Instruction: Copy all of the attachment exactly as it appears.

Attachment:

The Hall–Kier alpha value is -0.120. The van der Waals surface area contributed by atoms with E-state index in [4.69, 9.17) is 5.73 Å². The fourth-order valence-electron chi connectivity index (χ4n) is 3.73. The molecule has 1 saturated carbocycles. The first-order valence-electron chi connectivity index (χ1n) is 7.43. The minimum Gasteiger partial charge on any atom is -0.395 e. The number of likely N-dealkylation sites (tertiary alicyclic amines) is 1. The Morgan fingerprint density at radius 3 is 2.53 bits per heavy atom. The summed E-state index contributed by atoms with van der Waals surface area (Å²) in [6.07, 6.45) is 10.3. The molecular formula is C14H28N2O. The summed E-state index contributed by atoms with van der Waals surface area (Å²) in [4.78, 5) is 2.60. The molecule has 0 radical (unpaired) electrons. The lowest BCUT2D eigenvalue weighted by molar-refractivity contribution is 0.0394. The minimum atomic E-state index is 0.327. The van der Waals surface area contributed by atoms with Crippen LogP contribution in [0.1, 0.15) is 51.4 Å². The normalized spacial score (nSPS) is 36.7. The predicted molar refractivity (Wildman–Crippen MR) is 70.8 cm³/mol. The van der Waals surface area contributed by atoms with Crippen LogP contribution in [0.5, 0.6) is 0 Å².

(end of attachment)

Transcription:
The Hall–Kier alpha value is -0.120. The van der Waals surface area contributed by atoms with E-state index in [4.69, 9.17) is 5.73 Å². The fourth-order valence-electron chi connectivity index (χ4n) is 3.73. The molecule has 1 saturated carbocycles. The first-order valence-electron chi connectivity index (χ1n) is 7.43. The minimum Gasteiger partial charge on any atom is -0.395 e. The number of likely N-dealkylation sites (tertiary alicyclic amines) is 1. The Morgan fingerprint density at radius 3 is 2.53 bits per heavy atom. The summed E-state index contributed by atoms with van der Waals surface area (Å²) in [6.07, 6.45) is 10.3. The molecular formula is C14H28N2O. The summed E-state index contributed by atoms with van der Waals surface area (Å²) in [4.78, 5) is 2.60. The molecule has 0 radical (unpaired) electrons. The lowest BCUT2D eigenvalue weighted by molar-refractivity contribution is 0.0394. The minimum atomic E-state index is 0.327. The van der Waals surface area contributed by atoms with Crippen LogP contribution in [0.1, 0.15) is 51.4 Å². The normalized spacial score (nSPS) is 36.7. The predicted molar refractivity (Wildman–Crippen MR) is 70.8 cm³/mol. The van der Waals surface area contributed by atoms with Crippen LogP contribution in [0.5, 0.6) is 0 Å².